• Re:Student Solution (Score:5, Informative)

      by nmos (25822) on Monday March 07, 2005 @01:22AM (#11863161)
      You can just use a regular phone line or a voip line if you prefer. No need to talk to the phone company. Busy signals for incoming calls are the phone companies problem, you don't have to worry about that. In a simple case you might have your Asterisk box pick up on the second ring (caller ID comes in between ring 1 & 2) and ask the caller to "press 1 for Jack, 2 for Jill etc. When the caller makes a selection you then ring the phone distinctivly (ie. different kind of ring for different people) and if noone answers the call goes to voice mail.
  • by kriston (7886) on Monday March 07, 2005 @01:05AM (#11863091) Homepage Journal
    Not a commercial, but you can add regular telephones to this great PBX system by going to www.voipsupply.com [voipsupply.com] Most consumer SIP equipment is locked for Vonage, CallVantage, or Net2Phone. This shop sells non-configured versions which you can simply plug into your network, configure, and go. There are single- and dual-port analog adapters with FSX support, and fairly nice (and cheap) desktop phone sets, all SIP compatible.

  • Very clever IMO (Score:4, Informative)

    by billsf (34378) <.billsf. .at. .cuba.calyx.nl.> on Monday March 07, 2005 @01:43AM (#11863232) Homepage Journal
    Those Lin/Winmodems are simply a soundcard with a telephone interface. They are of no value to most of us that have had fast Internet connections for years. Wait a minute: They have been approved to be connected to the PSTN! That is by far the greatest expence of producing this hardware.

    Might I add, with a bit of experience, and perhaps a 'trade school' education in electronics it is trivial to reverse them and make 'ATA' devices. (Actually I think they are called 'FXS' devices in telco lingo. The devices that must be approved for connection to the PSTN are 'FXO' modules.) At somewhere between zero and a couple Euros per linmodem, used, this is a great idea.

    As for the software, I'll stick to FreeBSD or Gentoo Linux and install my own Asterisk. Binaries give me the creaps. Computers a couple or three years old are likely to have more PCI slots and maybe an onboard 'Lin/Winmodem and lan card. While ee100s are a very good NIC (get them for as little as EUR 5,--) Linux and the BSDs have drivers for just about all types -- far more than Windows ever had.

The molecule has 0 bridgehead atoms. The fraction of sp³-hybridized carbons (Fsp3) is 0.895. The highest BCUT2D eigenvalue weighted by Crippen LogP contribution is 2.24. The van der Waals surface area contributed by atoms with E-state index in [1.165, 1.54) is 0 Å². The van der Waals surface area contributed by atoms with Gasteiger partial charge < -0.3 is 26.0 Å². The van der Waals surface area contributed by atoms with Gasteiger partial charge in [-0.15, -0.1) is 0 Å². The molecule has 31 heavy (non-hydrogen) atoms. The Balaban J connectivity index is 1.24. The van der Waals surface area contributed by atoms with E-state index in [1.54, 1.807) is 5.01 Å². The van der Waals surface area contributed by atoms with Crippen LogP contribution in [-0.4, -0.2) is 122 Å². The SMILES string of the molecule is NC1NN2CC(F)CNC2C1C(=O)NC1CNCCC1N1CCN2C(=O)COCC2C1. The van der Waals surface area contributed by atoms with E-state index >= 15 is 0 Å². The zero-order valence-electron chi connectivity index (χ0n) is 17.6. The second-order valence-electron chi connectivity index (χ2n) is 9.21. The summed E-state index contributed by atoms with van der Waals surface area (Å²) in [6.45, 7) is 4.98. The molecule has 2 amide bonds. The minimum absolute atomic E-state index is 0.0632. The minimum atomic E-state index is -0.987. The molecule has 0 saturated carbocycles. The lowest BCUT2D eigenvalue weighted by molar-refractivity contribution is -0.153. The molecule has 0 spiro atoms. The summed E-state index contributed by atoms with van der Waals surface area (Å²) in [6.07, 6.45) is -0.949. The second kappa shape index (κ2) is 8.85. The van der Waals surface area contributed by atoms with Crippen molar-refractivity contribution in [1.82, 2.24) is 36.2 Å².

• Can you point in the direction of instructions please?

      I tried googling but ata in google with a qualifier or two still brings up way too many machine specs.

      TIA
  • Scalability? (Score:3, Interesting)

    by UglyMike (639031) on Monday March 07, 2005 @04:08AM (#11863625)
    Great! So now you can have real PABX functionality at home (SOHO) But how does it scale? How many people can actually have working phones on a system? Is it just the Hardware which needs to scale or are there limitations to Asterisk itself? If I could play with this at work, how many guys could I conceivably hook up to this (using just SIP calls, no external connections needed) What would be the number of concurrent calls? Is there any info on that (yeah, I know it's "@Home" but just wondered...) I've been aware of Astersk for ages, but having a 'self-intalling' PBX does lower the bar quite a bit.
  • LEGO (Score:3, Funny)

    by MarsDude (74832) on Monday March 07, 2005 @05:57AM (#11863883) Homepage
    When I read the headline and noticed PBX I was thinking about Lego Mindstorms. Guess my mind was in bad weather to... as Mindstorms has a RCX not a PBX.

    Or does it ??? lego pbx [utoronto.ca]
  • by the3ngineer (865588) on Monday March 07, 2005 @08:29AM (#11864249)
    DO NOT BOOT THE Asterisk@Home ISO !!!!!!

    IT WILLE AUTOMATICALLY FROMAT YOUR / PARTITION WITHOUT AKSING YOU A THING.

    OMG this is freekin' Unbelievable!!!

    I've downloaded the Asterisk@Home and like every other n00b around I just booted up from it (no I've not read any warning s or FULL documentation). I bet 98% of people around to the same thing. After the kernel boot and X detection phase it started formatting my / partition. NOT even a ONE question asked. Of course it screwed my system.

    The good part is that I booted from this ISO in a virtual machine (not my real box) and I just lost a default Debian installation (installed on a virtual machine).

    Is this the latest way to distribute bad things on the net? Post an article regarding an open source project that do a lot of good things after it FORMAT your / partition?

    Please if you wanna try Asterisk@Home ISO do it in a blank new virtual machine not your development/home primary box.

    Regards,
    the3ngineer
    • by wagemonkey (595840) on Monday March 07, 2005 @10:10AM (#11864843)
      IT WILLE(sic) AUTOMATICALLY FROMAT(sic) YOUR / PARTITION WITHOUT AKSING(sic) YOU A THING.
      And delete your spellchecker and lock your shift key too.

      So you booted from an unknown ISO without reading the documentation first and it did something you didn't expect? And you're surprised?
      You were probably luckier than you deserved to be, only losing a VM. It's nothing to do with being a n00b, lots of n00bs know to be careful before running unknown software...
      Yes, it might happen to me one day but I'd be fully prepared to accept that it would be my fault for not being more careful.

      Are all your knives labelled "Caution, may be sharp"?

    • +5 Informative?
      Come on, moderators, this is the FUNNIEST thing I've read all day!